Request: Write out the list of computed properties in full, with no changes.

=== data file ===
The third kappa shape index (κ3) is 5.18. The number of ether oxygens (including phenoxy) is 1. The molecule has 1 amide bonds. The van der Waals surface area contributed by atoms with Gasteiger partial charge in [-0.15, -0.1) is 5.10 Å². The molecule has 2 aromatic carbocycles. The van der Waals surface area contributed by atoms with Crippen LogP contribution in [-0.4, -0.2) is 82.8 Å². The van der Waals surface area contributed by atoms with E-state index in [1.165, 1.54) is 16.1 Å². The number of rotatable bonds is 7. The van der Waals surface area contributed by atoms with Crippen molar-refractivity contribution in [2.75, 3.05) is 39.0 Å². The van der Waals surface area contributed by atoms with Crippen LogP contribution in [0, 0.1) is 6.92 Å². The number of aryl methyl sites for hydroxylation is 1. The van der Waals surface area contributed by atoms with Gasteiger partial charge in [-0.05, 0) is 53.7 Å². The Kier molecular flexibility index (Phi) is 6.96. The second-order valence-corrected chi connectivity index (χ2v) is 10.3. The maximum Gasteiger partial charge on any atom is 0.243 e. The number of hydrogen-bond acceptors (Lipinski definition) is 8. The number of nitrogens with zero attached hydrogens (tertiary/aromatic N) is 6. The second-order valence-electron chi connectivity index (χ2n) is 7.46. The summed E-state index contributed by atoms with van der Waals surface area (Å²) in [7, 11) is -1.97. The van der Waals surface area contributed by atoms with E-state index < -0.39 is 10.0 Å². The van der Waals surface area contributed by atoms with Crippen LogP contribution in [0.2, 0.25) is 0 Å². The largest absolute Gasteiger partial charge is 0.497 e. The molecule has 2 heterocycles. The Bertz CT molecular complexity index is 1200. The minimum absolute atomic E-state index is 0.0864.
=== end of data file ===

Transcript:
The third kappa shape index (κ3) is 5.18. The number of ether oxygens (including phenoxy) is 1. The molecule has 1 amide bonds. The van der Waals surface area contributed by atoms with Gasteiger partial charge in [-0.15, -0.1) is 5.10 Å². The molecule has 2 aromatic carbocycles. The van der Waals surface area contributed by atoms with Crippen LogP contribution in [-0.4, -0.2) is 82.8 Å². The van der Waals surface area contributed by atoms with E-state index in [1.165, 1.54) is 16.1 Å². The number of rotatable bonds is 7. The van der Waals surface area contributed by atoms with Crippen molar-refractivity contribution in [2.75, 3.05) is 39.0 Å². The van der Waals surface area contributed by atoms with Crippen LogP contribution in [0, 0.1) is 6.92 Å². The number of aryl methyl sites for hydroxylation is 1. The van der Waals surface area contributed by atoms with Gasteiger partial charge in [-0.05, 0) is 53.7 Å². The Kier molecular flexibility index (Phi) is 6.96. The second-order valence-corrected chi connectivity index (χ2v) is 10.3. The maximum Gasteiger partial charge on any atom is 0.243 e. The number of hydrogen-bond acceptors (Lipinski definition) is 8. The number of nitrogens with zero attached hydrogens (tertiary/aromatic N) is 6. The second-order valence-electron chi connectivity index (χ2n) is 7.46. The summed E-state index contributed by atoms with van der Waals surface area (Å²) in [7, 11) is -1.97. The van der Waals surface area contributed by atoms with E-state index < -0.39 is 10.0 Å². The van der Waals surface area contributed by atoms with Crippen LogP contribution in [0.2, 0.25) is 0 Å². The largest absolute Gasteiger partial charge is 0.497 e. The molecule has 2 heterocycles. The Bertz CT molecular complexity index is 1200. The minimum absolute atomic E-state index is 0.0864.